Vulcan - Stream compaction

I incorporated from-scratch stream compaction into Vulcan.  If you are not familiar with stream compaction, here is the gist:

Imagine we have a list of "streams", which you can think of as independent portions of the image we have to evaluate in order to finish the render.  Without stream compaction, each of these streams represents a pixel.  This is intuitive to think about - you simply render each pixel independently from each other.  So, on the GPU, each thread is rendering a pixel.  This is where the initial gain in speed comes from, since on a CPU you would usually have 1-8 threads.

Now, some pixels in the image are going to take longer to render than others.  In simple path tracing, if you hit a light you can terminate the algorithm.  So if your light is directly visible in the image, the pixels that it covers will be done after 1 bounce.  Other surfaces, like diffuse, take a much longer time to finish.  So, if you parallelize by pixel, there are a lot of the threads that finish really soon, and a lot that take forever to finish.  That is extremely wasteful, which is where the idea of stream compaction comes into play.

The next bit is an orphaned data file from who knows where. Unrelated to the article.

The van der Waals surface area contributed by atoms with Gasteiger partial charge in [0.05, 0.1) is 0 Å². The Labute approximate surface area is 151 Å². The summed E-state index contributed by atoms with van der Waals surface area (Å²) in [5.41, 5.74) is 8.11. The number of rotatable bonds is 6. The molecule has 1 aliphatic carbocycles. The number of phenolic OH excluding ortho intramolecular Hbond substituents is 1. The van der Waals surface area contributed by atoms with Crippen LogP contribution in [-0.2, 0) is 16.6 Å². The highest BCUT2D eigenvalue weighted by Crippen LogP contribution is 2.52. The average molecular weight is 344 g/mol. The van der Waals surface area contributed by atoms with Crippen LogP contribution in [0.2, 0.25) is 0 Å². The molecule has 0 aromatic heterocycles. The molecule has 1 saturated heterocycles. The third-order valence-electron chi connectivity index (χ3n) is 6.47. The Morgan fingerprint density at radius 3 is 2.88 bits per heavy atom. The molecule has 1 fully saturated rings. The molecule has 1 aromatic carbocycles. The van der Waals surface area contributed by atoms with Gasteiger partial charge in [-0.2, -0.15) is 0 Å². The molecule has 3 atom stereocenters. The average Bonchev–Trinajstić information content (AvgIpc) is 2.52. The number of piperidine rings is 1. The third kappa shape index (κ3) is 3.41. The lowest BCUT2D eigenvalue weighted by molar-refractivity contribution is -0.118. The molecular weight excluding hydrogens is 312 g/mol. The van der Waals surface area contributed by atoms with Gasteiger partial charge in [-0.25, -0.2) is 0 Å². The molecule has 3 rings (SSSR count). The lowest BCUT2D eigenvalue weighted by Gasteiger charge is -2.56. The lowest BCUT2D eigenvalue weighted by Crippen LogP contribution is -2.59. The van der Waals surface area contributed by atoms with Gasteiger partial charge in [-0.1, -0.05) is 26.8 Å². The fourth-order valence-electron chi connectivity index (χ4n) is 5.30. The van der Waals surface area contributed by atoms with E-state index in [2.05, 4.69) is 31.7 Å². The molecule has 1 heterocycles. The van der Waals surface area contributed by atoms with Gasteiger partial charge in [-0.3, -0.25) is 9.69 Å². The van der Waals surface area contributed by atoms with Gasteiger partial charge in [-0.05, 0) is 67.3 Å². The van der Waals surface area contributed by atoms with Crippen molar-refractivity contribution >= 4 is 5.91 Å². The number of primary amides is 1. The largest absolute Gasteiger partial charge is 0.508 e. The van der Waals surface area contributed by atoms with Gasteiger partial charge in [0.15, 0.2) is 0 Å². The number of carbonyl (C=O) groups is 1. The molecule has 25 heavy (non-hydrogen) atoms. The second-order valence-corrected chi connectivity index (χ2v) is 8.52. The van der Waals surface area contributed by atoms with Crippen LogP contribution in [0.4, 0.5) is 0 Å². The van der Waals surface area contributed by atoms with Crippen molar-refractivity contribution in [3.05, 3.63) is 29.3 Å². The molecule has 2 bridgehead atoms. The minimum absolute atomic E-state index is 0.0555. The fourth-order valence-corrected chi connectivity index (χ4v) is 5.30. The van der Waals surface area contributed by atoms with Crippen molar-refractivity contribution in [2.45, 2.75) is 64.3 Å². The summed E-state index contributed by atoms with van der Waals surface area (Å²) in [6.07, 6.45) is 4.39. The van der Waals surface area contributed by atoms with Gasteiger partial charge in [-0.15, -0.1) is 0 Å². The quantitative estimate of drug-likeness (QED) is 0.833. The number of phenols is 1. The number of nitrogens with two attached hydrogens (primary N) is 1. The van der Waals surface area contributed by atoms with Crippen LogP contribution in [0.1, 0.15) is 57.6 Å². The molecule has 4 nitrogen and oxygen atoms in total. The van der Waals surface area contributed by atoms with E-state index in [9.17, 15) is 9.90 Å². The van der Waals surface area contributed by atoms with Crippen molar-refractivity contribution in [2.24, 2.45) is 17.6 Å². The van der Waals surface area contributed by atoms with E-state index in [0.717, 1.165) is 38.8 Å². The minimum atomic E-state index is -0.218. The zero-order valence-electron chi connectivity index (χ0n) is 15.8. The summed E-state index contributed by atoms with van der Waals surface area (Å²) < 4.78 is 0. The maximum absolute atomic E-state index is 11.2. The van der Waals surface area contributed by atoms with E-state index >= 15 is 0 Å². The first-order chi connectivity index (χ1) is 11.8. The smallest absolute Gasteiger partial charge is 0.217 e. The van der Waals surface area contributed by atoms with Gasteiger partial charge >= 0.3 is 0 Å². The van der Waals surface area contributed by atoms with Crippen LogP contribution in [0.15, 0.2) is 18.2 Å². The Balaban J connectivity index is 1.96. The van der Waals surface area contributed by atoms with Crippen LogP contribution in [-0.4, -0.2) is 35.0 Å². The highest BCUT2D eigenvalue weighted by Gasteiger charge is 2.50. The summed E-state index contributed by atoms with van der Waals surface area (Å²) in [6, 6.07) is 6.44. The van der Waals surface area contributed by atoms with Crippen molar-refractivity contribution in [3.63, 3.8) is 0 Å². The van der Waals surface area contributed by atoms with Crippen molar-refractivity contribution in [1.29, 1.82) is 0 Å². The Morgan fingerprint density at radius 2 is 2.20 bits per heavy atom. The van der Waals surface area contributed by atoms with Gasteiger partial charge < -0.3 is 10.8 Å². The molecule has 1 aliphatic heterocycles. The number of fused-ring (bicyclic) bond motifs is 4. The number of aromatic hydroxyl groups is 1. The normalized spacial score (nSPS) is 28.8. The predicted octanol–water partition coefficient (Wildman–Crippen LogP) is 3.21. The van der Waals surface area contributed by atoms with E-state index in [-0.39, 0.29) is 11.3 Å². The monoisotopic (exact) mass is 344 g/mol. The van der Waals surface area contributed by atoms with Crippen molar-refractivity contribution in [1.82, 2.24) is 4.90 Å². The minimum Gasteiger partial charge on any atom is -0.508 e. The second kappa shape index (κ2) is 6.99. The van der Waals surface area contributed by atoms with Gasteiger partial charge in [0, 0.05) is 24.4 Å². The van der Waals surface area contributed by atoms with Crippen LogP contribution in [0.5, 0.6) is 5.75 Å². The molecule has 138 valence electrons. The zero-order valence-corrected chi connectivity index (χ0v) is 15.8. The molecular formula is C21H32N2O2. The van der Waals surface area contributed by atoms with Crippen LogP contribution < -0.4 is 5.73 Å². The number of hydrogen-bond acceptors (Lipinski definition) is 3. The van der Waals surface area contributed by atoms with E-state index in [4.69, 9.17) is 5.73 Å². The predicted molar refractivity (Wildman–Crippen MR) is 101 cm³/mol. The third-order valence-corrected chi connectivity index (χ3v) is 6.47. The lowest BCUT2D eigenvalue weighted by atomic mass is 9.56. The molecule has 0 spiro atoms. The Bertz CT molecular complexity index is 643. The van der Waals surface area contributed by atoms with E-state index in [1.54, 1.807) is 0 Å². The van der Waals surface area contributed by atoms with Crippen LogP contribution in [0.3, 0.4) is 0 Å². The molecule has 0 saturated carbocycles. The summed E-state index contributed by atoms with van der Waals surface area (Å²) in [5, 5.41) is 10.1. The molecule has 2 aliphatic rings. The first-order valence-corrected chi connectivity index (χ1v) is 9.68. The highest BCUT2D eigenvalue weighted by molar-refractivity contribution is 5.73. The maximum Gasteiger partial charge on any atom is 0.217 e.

To start, you have to think of these streams in a different way.  Now, each stream is going to represent a single bounce along a path.  In comparison to per-pixel streams, these stream represent a smaller portion of the total image.  So, at each call to the rendering algorithm (in this case path tracing), you take the streams and bounce them 1 more time through the scene.  However, some of these streams may finish their path on that bounce (they hit a light for example).  We no longer need to account for these paths.  So stream compaction is the algorithm to cull these "dead" streams from your dataset.  By compacting your streams, you can work on less data, which means your program will run faster.

Now for some stats.

Here is the "Fresnel flower" render from a few days ago:

This image took 0.304902 seconds per iteration, compared to the render using stream compaction:

which took 0.056904 seconds/iteration.  A roughly 5-6x speedup.